OFS Top Players 6-10

The new issue of OFS is slated to be mailed by within days, and we are giving out the top players early to club subscribers. We will take you through Duane Long's rankings of the top 15 players as well as his analysis, starting today with players 6-10.

6. Brandon Braxton 6-7 295 OL Youngstown Ursuline

I have been waiting on an offensive lineman like Braxton to come along for a few years. It seems like too many years. Braxton always saw himself as a basketball player until his junior year, but he finally got serious about football and it showed.

He is the ideal left tackle prospect. He's tall with long arms, even for a 6-7 kid. He's got great feet and runs like a player half a foot shorter and 100 pounds lighter than his listed height and weight. He is in great shape; you couldn't cut 20 lbs off him if his life depended on it. The question that comes to mind when I think about Braxton is: What could he be right now if he always wanted to play football?

The turnaround has been that dramatic in Braxton. He is already showing he could be special and is just now starting to take the game seriously. He's mobile and agile enough that Coach Murphy uses him to pull on running plays and seems to be a natural pass blocker. Recently, Braxton has been showing that special athleticism on the basketball court as well. His performance in the Ursuline playoff game versus Youngstown Struthers left several people I spoke to amazed at how well he moves for a big kid. After looking at game tape, I came to the conclusion he was the best line prospect from Ohio since Mike Munoz.

7. Ben Person 6-4 290 OL Xenia

Ben has a great body and great feet. He plays tackle in high school but will be a guard in college. He has tackle feet but does not have the height and wingspan that schools are looking for in a tackle.

Person plays hard all the time. That is something I always look for in offensive linemen. Lack of work ethic and motor are consistently the biggest reasons we see so many top offensive linemen fail to live up to their potential, but that is something the schools will not have to worry about with Person.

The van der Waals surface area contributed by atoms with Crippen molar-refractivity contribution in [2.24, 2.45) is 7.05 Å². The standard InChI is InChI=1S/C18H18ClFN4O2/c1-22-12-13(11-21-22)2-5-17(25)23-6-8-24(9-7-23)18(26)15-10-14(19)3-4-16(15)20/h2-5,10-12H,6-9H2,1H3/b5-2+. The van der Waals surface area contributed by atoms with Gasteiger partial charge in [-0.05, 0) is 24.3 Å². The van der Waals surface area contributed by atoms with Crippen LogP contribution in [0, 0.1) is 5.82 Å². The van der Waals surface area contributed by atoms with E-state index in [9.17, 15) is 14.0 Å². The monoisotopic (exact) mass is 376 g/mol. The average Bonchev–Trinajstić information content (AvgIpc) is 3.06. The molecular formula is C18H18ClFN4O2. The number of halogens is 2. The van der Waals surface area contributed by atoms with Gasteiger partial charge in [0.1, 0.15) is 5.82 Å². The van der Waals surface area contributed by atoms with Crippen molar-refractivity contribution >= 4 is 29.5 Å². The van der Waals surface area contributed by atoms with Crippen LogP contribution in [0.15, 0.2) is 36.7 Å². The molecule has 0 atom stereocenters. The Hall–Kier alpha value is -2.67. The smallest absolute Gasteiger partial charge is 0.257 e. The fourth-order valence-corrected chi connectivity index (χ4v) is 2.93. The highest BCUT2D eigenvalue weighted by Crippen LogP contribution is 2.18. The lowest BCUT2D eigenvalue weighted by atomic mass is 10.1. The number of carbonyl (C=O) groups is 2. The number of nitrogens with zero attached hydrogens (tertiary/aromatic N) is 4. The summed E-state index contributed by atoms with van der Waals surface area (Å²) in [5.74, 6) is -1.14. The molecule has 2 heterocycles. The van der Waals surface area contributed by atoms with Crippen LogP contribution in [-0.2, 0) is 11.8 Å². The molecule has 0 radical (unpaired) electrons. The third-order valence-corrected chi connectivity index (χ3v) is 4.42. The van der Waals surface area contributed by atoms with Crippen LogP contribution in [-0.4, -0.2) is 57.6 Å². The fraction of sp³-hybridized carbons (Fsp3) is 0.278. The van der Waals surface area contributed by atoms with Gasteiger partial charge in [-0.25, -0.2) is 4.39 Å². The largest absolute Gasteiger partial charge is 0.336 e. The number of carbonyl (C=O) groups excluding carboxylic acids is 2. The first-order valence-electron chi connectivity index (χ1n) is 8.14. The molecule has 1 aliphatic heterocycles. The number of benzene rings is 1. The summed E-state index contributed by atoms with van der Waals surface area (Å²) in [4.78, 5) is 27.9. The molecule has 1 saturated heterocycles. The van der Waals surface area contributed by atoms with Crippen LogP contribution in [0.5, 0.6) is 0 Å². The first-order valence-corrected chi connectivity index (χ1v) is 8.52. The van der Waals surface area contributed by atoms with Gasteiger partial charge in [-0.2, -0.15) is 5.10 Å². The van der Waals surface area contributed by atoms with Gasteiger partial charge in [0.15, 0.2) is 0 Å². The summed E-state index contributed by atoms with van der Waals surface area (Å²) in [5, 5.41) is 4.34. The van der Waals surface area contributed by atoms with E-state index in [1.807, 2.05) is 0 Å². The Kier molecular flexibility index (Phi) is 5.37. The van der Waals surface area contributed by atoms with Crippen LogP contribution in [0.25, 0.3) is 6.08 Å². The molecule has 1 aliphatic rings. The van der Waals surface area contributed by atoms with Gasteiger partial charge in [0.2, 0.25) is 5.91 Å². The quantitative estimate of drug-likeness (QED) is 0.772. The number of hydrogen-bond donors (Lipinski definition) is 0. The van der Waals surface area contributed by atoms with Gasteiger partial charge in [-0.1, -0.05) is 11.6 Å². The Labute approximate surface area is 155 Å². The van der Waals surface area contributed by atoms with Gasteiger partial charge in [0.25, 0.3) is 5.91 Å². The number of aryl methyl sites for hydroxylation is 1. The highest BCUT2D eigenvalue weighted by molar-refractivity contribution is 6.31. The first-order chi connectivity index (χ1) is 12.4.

8. Michael Bell 6-0 170 DB/WR Shaker Heights

The only question about Bell is what position he will play. I say receiver, and so does Shaker Heights head coach David Sedmak. Smooth, fluid and highly athletic, Bell makes playing the game look effortless. He almost looks like he is not playing hard and makes the spectacular look easy.

Bell, who plays very smart football and caught 31 passes as a junior, is both an athlete and a football player. He reads the game well as both a receiver and a defensive back. He always seems to be in the right place at the right time. In addition to his football skills, Bell is a highly motivated character kid and a team leader. He has camped the last two years at Ohio State and will again this year.

9. Brian Hoyer 6-5 190 QB Cleveland St. Ignatius

Brian Hoyer was only the fourth player in school history to start as a junior. That says something about St. Ignatius quarterbacks, and it says even more about Brian Hoyer.

I will not hesitate to say Hoyer has better physical skills than Justin Zwick. There is no shrinking the playbook with Hoyer because he has an "anywhere on the field arm." He also has a very quick release to go with it. There will be no fussing over or tinkering with his motion. He is a tall quarterback who keeps the ball tall and throws over the top. He moves like an athlete, not a quarterback. He has superior athletic ability. I am not going to be surprised if he runs under 4.7.

On film, his arm really catches your attention. That doesn't often happen with quarterbacks. I like to have arm strength judged in person, if not by myself, then by someone from the OFS network. When a quarterback can get your attention just from tape, that gives a good idea of how strong his arm is.

Plenty of schools are recruiting Hoyer, including Colorado, Iowa, Michigan, and Ohio State. Right now, the Buckeyes and the Wolverines are in front, with Pittsburgh, Colorado, and Maryland up there as well.

10. Ray Williams 5-11 175 TB/DB Cleveland Benedictine

Ray had over 3000 yards on the year as a junior. Some have him penciled in at corner, but he may be just big enough and, more importantly, tough enough and strong enough to be a running back in college. I think he has the body to fill out to 200 lbs.

Williams has that slashing, "quick as a cat" style that is beautiful to watch. He has great vision and explosion to the hole, which he hits fearlessly. He's shown great durability too. With the slight build and his willingness to run inside you would think he would have been dinged up at some point in the year, but to my knowledge, he was not hurt all year.

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